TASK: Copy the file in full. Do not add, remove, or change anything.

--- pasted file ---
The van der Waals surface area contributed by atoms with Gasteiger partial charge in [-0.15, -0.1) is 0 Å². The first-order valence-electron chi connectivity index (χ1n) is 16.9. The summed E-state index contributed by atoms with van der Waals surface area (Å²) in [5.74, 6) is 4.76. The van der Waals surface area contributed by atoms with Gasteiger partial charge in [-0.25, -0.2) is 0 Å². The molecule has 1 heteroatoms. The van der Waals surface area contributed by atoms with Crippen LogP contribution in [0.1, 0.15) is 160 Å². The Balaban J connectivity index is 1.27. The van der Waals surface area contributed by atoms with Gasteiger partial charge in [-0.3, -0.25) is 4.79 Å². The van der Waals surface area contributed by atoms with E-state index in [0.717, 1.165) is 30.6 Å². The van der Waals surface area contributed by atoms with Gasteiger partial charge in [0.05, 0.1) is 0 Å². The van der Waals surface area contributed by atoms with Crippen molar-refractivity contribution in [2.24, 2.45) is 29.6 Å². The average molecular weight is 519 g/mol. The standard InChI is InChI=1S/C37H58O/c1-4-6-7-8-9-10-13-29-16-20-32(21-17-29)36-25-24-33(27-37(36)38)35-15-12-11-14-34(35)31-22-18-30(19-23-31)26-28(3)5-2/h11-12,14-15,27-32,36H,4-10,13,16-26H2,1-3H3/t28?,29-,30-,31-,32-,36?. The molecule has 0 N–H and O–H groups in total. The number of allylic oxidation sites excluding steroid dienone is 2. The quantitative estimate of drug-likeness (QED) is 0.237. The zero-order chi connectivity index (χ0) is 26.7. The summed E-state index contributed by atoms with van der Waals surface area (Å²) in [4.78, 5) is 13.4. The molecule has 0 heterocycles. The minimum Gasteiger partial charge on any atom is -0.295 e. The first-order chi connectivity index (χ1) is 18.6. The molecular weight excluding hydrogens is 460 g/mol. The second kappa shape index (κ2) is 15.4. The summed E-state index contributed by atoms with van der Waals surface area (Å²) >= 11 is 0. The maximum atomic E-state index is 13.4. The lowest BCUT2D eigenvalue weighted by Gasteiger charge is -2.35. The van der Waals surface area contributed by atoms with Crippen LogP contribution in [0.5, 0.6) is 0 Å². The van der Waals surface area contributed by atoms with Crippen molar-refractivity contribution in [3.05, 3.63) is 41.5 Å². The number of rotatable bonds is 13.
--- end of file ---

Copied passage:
The van der Waals surface area contributed by atoms with Gasteiger partial charge in [-0.15, -0.1) is 0 Å². The first-order valence-electron chi connectivity index (χ1n) is 16.9. The summed E-state index contributed by atoms with van der Waals surface area (Å²) in [5.74, 6) is 4.76. The van der Waals surface area contributed by atoms with Gasteiger partial charge in [-0.25, -0.2) is 0 Å². The molecule has 1 heteroatoms. The van der Waals surface area contributed by atoms with Crippen LogP contribution in [0.1, 0.15) is 160 Å². The Balaban J connectivity index is 1.27. The van der Waals surface area contributed by atoms with Gasteiger partial charge in [-0.3, -0.25) is 4.79 Å². The van der Waals surface area contributed by atoms with E-state index in [0.717, 1.165) is 30.6 Å². The van der Waals surface area contributed by atoms with Gasteiger partial charge in [0.05, 0.1) is 0 Å². The van der Waals surface area contributed by atoms with Crippen molar-refractivity contribution in [2.24, 2.45) is 29.6 Å². The average molecular weight is 519 g/mol. The standard InChI is InChI=1S/C37H58O/c1-4-6-7-8-9-10-13-29-16-20-32(21-17-29)36-25-24-33(27-37(36)38)35-15-12-11-14-34(35)31-22-18-30(19-23-31)26-28(3)5-2/h11-12,14-15,27-32,36H,4-10,13,16-26H2,1-3H3/t28?,29-,30-,31-,32-,36?. The molecule has 0 N–H and O–H groups in total. The number of allylic oxidation sites excluding steroid dienone is 2. The quantitative estimate of drug-likeness (QED) is 0.237. The zero-order chi connectivity index (χ0) is 26.7. The summed E-state index contributed by atoms with van der Waals surface area (Å²) in [4.78, 5) is 13.4. The molecule has 0 heterocycles. The minimum Gasteiger partial charge on any atom is -0.295 e. The first-order chi connectivity index (χ1) is 18.6. The molecular weight excluding hydrogens is 460 g/mol. The second kappa shape index (κ2) is 15.4. The summed E-state index contributed by atoms with van der Waals surface area (Å²) >= 11 is 0. The maximum atomic E-state index is 13.4. The lowest BCUT2D eigenvalue weighted by Gasteiger charge is -2.35. The van der Waals surface area contributed by atoms with Crippen LogP contribution in [0.5, 0.6) is 0 Å². The van der Waals surface area contributed by atoms with Crippen molar-refractivity contribution in [3.05, 3.63) is 41.5 Å². The number of rotatable bonds is 13.